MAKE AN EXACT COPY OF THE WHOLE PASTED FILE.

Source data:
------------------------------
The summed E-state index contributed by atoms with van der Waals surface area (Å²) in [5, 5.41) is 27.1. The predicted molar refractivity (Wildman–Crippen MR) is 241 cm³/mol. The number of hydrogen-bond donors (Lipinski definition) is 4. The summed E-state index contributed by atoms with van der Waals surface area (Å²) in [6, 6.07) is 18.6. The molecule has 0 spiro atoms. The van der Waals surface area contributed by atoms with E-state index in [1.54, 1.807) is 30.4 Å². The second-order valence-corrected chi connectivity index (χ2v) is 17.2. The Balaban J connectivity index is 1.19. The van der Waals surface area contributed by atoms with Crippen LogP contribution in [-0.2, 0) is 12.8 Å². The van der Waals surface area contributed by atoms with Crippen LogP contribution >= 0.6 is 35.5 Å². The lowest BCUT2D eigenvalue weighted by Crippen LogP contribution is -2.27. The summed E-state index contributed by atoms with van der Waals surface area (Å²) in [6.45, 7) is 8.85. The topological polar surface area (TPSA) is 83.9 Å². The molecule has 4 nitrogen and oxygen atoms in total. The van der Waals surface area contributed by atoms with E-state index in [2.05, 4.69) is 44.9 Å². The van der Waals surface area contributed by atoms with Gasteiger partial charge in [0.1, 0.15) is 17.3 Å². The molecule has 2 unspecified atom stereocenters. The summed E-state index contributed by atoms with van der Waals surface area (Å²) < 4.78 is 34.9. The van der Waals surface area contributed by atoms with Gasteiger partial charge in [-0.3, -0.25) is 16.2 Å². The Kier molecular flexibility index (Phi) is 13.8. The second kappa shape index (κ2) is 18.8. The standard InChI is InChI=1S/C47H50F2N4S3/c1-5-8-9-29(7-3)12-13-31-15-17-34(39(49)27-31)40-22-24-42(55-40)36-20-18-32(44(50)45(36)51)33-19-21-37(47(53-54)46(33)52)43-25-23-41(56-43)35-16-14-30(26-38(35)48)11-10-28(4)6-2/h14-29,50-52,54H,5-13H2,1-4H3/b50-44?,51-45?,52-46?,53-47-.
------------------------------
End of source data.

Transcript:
The summed E-state index contributed by atoms with van der Waals surface area (Å²) in [5, 5.41) is 27.1. The predicted molar refractivity (Wildman–Crippen MR) is 241 cm³/mol. The number of hydrogen-bond donors (Lipinski definition) is 4. The summed E-state index contributed by atoms with van der Waals surface area (Å²) in [6, 6.07) is 18.6. The molecule has 0 spiro atoms. The van der Waals surface area contributed by atoms with E-state index in [1.54, 1.807) is 30.4 Å². The second-order valence-corrected chi connectivity index (χ2v) is 17.2. The Balaban J connectivity index is 1.19. The van der Waals surface area contributed by atoms with Crippen LogP contribution in [-0.2, 0) is 12.8 Å². The van der Waals surface area contributed by atoms with Crippen LogP contribution >= 0.6 is 35.5 Å². The lowest BCUT2D eigenvalue weighted by Crippen LogP contribution is -2.27. The summed E-state index contributed by atoms with van der Waals surface area (Å²) in [6.45, 7) is 8.85. The topological polar surface area (TPSA) is 83.9 Å². The molecule has 4 nitrogen and oxygen atoms in total. The van der Waals surface area contributed by atoms with E-state index in [2.05, 4.69) is 44.9 Å². The van der Waals surface area contributed by atoms with Gasteiger partial charge in [0.1, 0.15) is 17.3 Å². The molecule has 2 unspecified atom stereocenters. The summed E-state index contributed by atoms with van der Waals surface area (Å²) < 4.78 is 34.9. The van der Waals surface area contributed by atoms with Gasteiger partial charge in [-0.3, -0.25) is 16.2 Å². The Kier molecular flexibility index (Phi) is 13.8. The second kappa shape index (κ2) is 18.8. The standard InChI is InChI=1S/C47H50F2N4S3/c1-5-8-9-29(7-3)12-13-31-15-17-34(39(49)27-31)40-22-24-42(55-40)36-20-18-32(44(50)45(36)51)33-19-21-37(47(53-54)46(33)52)43-25-23-41(56-43)35-16-14-30(26-38(35)48)11-10-28(4)6-2/h14-29,50-52,54H,5-13H2,1-4H3/b50-44?,51-45?,52-46?,53-47-.